Goals Provide Propulsion

I’ve been thinking recently about goal-setting.  Let me say at the outset that I’ve never really been a huge goal-setter; at least not in the purest sense of the term.  I’ve done fine with lists and tasks and accomplishments and generally getting things done, but goals to me are a different matter altogether.

And while I have known that statistically speaking, those who write down their goals represent those who are generally the most successful, I have honestly neglected this most basic of disciplines.  That is, until now.

I believe the most achievable goals are the simplest and near-future goals.  While “run an Ironman” might be an admirable goal (to some), it’s not one that has a ring of sensibility–at least not to me and not now.  In the interest of simplicity, I’d like to share 3 goals in 3 different areas: spiritual, physical, & developmental.  And in order to keep it in front of me, I’d like to attach these goals to the month of February.  So, by the end of February, I’m setting as my personal goals…

Spiritual: Re-read/study/share what I learn from the book of Romans (I started it this morning and could easily spend all month in chapter 1).  This blog will undoubtedly be a clearinghouse for some of those thoughts this month.

Physical: Lose 5 pounds of fat in the month of February.

Developmental: Meet with 2 of the people I admire (be it online, by phone, or in-person) who are doing/have done what I’d like to move my ministry toward.

Certainly there are more areas than these in which to establish goals, but like I said I believe that simplicity is a key factor in goal-setting and more importantly goal-getting.

With these goals staring me in the face this month, I’m excited (and nervous) to keep you updated on how I’m doing in each of these areas.

Redeeming evANGELism

Evangelism is reaching a 4-letter-word status in America today, I’m afraid.  Say the word to any Joe or Jane on the street and they’ll likely retort with descriptive images of greasy pulpit predators who, with eyes flowing with glycerin tears, look into the camera, pleading for you to ensure the blessing of God on their ministry (and your life) by picking up that phone right now–not later because later is too late–and pledging your bank account number and your commitment to monthly payments.

That’s evangelism?  No, not at all.  Today, “evangelism” has become synonymous with “televangelism”.  But in reality there is one big difference.  The first is commanded in Scripture.  The other is a sham world of scam artists who are themselves headed toward a Godless eternity, I’m afraid.  In reality, most Christians are laughing at those idiots on TV right along with non-Christians.

The word “evangelism” shares its Greek (“euangelos”) roots with the word “angel” (found nicely in the center of the word).  And the word “angel” simply means “messenger”.  Read the stories of angels in the Bible and you’ll find that by and large, they’re primary job was that of messengers.  And that is the glorious burden of Jesus’ followers to this day.

But we’re slow to get after it.  That’s because we as Christians are painfully aware of the baggage that evangelism has carried.  Here are a few words spoken to me over years from those I’ve tried to speak with about Christianity/God/faith/the Gospel:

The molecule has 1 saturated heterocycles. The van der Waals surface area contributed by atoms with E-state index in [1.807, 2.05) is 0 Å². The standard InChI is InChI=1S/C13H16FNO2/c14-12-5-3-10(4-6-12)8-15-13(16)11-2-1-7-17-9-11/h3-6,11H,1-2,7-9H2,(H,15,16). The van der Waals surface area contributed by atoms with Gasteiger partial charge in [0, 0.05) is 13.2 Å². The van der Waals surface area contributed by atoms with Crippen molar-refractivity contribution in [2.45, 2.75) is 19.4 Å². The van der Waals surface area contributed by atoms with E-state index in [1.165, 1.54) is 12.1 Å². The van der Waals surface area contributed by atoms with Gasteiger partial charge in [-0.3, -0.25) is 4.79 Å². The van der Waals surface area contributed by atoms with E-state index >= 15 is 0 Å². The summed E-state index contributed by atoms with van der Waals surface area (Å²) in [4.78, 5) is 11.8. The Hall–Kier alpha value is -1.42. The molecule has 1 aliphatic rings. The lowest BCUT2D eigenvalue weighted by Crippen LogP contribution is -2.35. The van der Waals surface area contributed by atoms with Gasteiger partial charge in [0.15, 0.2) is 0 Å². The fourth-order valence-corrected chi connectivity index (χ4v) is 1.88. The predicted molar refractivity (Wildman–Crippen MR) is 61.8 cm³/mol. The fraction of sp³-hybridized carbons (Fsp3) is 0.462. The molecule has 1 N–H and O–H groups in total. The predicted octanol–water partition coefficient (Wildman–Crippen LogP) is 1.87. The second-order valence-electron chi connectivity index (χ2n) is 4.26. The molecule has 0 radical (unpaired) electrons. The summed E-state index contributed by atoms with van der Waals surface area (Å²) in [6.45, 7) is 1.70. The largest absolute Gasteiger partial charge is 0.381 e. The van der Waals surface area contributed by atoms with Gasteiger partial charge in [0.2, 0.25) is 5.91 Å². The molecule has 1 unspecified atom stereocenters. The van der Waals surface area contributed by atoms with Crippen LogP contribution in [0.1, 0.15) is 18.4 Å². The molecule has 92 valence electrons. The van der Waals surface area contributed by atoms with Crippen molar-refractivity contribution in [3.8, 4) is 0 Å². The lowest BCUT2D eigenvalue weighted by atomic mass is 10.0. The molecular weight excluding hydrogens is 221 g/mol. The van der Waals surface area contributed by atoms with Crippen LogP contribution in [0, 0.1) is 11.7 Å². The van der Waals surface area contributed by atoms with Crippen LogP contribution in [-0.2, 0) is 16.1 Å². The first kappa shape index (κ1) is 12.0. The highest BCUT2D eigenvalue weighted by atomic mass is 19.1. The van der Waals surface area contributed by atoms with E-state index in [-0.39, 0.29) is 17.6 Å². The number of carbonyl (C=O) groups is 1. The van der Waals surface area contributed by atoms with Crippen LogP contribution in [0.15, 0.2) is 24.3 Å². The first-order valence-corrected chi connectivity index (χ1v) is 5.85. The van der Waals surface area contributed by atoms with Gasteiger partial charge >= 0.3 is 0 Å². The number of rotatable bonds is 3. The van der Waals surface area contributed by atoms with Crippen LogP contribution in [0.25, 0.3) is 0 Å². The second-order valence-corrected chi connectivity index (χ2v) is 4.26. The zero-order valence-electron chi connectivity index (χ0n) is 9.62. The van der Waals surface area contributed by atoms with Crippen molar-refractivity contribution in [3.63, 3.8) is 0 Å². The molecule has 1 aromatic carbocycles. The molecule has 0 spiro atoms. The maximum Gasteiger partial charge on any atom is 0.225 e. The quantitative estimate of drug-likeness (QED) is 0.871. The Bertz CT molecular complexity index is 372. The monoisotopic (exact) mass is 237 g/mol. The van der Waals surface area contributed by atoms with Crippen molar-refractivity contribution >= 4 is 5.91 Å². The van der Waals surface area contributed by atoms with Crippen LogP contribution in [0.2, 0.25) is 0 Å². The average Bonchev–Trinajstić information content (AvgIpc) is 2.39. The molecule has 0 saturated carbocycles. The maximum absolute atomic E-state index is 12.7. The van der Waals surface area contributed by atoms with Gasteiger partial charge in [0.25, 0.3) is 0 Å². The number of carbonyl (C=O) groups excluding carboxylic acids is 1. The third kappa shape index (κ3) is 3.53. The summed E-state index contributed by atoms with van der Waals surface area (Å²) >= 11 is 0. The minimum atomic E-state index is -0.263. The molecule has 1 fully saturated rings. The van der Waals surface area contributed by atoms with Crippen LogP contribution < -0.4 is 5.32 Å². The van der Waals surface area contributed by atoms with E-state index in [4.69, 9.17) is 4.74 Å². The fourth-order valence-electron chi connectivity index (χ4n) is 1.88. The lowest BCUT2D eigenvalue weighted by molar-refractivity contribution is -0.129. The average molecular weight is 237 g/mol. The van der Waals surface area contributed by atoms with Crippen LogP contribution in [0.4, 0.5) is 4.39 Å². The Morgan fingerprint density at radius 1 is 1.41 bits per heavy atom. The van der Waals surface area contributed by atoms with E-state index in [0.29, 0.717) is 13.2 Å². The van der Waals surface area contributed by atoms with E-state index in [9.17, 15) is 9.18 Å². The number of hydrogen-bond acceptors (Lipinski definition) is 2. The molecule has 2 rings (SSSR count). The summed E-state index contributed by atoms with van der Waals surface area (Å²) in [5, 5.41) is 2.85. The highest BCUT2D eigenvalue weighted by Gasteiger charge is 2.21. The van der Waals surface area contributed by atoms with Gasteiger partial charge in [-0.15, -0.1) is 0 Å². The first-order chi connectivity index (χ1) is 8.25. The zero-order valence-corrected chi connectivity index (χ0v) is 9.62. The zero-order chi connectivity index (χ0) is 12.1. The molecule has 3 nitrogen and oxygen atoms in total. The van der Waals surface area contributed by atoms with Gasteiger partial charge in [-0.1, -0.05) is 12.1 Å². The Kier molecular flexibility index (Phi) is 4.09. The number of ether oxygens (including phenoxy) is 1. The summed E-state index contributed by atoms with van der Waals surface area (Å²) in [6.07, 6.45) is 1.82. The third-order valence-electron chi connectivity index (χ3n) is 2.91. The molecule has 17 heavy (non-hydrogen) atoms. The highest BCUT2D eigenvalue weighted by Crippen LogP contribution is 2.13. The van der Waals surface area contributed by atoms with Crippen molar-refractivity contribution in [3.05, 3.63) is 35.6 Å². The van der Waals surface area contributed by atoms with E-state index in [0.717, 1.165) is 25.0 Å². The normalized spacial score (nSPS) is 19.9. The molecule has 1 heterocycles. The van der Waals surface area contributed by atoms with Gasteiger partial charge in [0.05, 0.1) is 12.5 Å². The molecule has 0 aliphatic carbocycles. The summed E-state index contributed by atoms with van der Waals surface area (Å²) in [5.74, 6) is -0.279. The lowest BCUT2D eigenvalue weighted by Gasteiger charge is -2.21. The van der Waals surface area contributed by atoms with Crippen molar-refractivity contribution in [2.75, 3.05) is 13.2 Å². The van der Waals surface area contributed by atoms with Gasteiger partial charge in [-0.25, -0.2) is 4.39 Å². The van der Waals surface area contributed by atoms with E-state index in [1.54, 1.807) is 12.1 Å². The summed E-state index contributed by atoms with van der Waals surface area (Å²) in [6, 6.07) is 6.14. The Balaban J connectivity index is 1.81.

“Don’t shove your beliefs on me.”

“I’m glad your truth works for you, but I have my own truth.”

“Faith in God is for the weak. You Christians just need a crutch to lean on that logical people don’t need.”

“I’m so sick and tired of you Christians who think you’re so much better than anybody else, when in reality you’re all a bunch of bigots and hypocrites.”

“Go to hell.”

“No. No. No. No. No. I don’t want to talk about that and I don’t think you should talk to anyone about your so-called ‘God’.”


We live in a world of  “tolerance”, where no one is wrong unless they dare say that someone might be wrong.  And many Christians today have given into the fear of being misunderstood, grouped with “those guys”, ostracized, cut off from current relationships, or even persecuted for opening their mouths to speak “the Truth”.  (By the way, 180,000 Christians lost their lives last year for simply following Jesus.  So much for “tolerance”.)

What must happen is for Christians to shake off the chains of fear and step into their God-given responsibility to share the Good News of the Gospel to anyone they can, relying on God for the opportunity, for the words to speak, and most of all for the outcome.  In essence, we need to return to our role of “messenger”.

Jesus told His apostles in the book of Acts that “you will be my witnesses…”  What does a witness do?  A witness is called to simply speak what he/she knows; nothing more, nothing less.  To “witness” to someone is to tell your story, to tell what you know, what you have seen and heard.

So, while I’m not “bible-thumper” who’s going to pounce on every person I see at the grocery store, I do take seriously the call of God on me and on all followers of Christ to invite others to follow Him as well.  I love the story found in the Bible about a man born blind that Jesus healed.  When crowded around by those seeking answers as to what happened to him, and who healed him, and what were the details, the man could only give this answer: “I don’t know if He [Jesus] was a sinner or not. But one I thing I DO know: I was blind, and now I see!” (John 9:25)

Now that’s evangelism.